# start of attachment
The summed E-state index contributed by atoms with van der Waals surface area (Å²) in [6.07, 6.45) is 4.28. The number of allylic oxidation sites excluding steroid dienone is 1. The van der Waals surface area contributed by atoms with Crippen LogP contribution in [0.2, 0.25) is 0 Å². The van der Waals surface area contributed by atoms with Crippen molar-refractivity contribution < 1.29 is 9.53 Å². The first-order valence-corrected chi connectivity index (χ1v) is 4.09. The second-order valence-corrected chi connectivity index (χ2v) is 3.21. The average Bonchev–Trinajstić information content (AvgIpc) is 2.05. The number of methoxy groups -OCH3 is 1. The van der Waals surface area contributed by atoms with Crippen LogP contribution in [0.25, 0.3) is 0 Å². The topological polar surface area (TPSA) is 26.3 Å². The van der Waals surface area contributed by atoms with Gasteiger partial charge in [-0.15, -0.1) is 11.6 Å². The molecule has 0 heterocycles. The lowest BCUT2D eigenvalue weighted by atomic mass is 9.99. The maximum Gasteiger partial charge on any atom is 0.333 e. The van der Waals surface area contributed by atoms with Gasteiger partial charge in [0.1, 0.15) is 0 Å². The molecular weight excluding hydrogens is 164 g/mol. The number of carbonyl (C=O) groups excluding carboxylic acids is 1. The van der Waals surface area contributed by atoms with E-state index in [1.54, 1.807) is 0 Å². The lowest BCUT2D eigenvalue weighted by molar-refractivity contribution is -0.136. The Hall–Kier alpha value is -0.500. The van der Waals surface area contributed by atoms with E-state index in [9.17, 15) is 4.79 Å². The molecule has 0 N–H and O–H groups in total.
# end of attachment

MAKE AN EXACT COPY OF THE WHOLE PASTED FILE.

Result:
The summed E-state index contributed by atoms with van der Waals surface area (Å²) in [6.07, 6.45) is 4.28. The number of allylic oxidation sites excluding steroid dienone is 1. The van der Waals surface area contributed by atoms with Crippen LogP contribution in [0.2, 0.25) is 0 Å². The van der Waals surface area contributed by atoms with Crippen molar-refractivity contribution < 1.29 is 9.53 Å². The first-order valence-corrected chi connectivity index (χ1v) is 4.09. The second-order valence-corrected chi connectivity index (χ2v) is 3.21. The average Bonchev–Trinajstić information content (AvgIpc) is 2.05. The number of methoxy groups -OCH3 is 1. The van der Waals surface area contributed by atoms with Crippen LogP contribution in [0.25, 0.3) is 0 Å². The topological polar surface area (TPSA) is 26.3 Å². The van der Waals surface area contributed by atoms with Gasteiger partial charge in [-0.15, -0.1) is 11.6 Å². The molecule has 0 heterocycles. The lowest BCUT2D eigenvalue weighted by atomic mass is 9.99. The maximum Gasteiger partial charge on any atom is 0.333 e. The van der Waals surface area contributed by atoms with Gasteiger partial charge in [0.1, 0.15) is 0 Å². The molecular weight excluding hydrogens is 164 g/mol. The number of carbonyl (C=O) groups excluding carboxylic acids is 1. The van der Waals surface area contributed by atoms with E-state index in [1.54, 1.807) is 0 Å². The lowest BCUT2D eigenvalue weighted by molar-refractivity contribution is -0.136. The Hall–Kier alpha value is -0.500. The van der Waals surface area contributed by atoms with E-state index in [9.17, 15) is 4.79 Å². The molecule has 0 N–H and O–H groups in total.